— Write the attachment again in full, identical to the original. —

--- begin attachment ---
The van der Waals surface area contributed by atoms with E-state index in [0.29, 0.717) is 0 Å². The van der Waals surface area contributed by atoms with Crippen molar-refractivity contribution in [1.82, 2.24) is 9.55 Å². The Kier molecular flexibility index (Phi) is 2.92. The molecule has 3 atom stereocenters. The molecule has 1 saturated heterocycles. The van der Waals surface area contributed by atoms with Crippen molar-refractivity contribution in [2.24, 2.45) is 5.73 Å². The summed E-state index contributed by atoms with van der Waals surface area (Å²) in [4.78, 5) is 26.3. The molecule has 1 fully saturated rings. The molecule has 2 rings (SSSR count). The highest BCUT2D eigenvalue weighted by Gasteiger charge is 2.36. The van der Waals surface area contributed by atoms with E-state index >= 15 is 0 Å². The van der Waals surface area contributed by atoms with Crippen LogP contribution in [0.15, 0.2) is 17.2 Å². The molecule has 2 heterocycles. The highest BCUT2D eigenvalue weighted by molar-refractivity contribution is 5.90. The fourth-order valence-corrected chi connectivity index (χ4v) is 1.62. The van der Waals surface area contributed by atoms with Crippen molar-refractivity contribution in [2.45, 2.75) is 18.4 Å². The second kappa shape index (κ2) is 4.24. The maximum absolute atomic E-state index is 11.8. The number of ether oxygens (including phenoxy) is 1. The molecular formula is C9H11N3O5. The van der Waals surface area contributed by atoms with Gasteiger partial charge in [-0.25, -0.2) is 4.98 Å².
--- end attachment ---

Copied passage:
The van der Waals surface area contributed by atoms with E-state index in [0.29, 0.717) is 0 Å². The van der Waals surface area contributed by atoms with Crippen molar-refractivity contribution in [1.82, 2.24) is 9.55 Å². The Kier molecular flexibility index (Phi) is 2.92. The molecule has 3 atom stereocenters. The molecule has 1 saturated heterocycles. The van der Waals surface area contributed by atoms with Crippen molar-refractivity contribution in [2.24, 2.45) is 5.73 Å². The summed E-state index contributed by atoms with van der Waals surface area (Å²) in [4.78, 5) is 26.3. The molecule has 1 fully saturated rings. The molecule has 2 rings (SSSR count). The highest BCUT2D eigenvalue weighted by Gasteiger charge is 2.36. The van der Waals surface area contributed by atoms with E-state index >= 15 is 0 Å². The van der Waals surface area contributed by atoms with Crippen LogP contribution in [0.15, 0.2) is 17.2 Å². The molecule has 2 heterocycles. The highest BCUT2D eigenvalue weighted by molar-refractivity contribution is 5.90. The fourth-order valence-corrected chi connectivity index (χ4v) is 1.62. The van der Waals surface area contributed by atoms with Crippen molar-refractivity contribution in [2.45, 2.75) is 18.4 Å². The second kappa shape index (κ2) is 4.24. The maximum absolute atomic E-state index is 11.8. The number of ether oxygens (including phenoxy) is 1. The molecular formula is C9H11N3O5. The van der Waals surface area contributed by atoms with Gasteiger partial charge in [-0.25, -0.2) is 4.98 Å².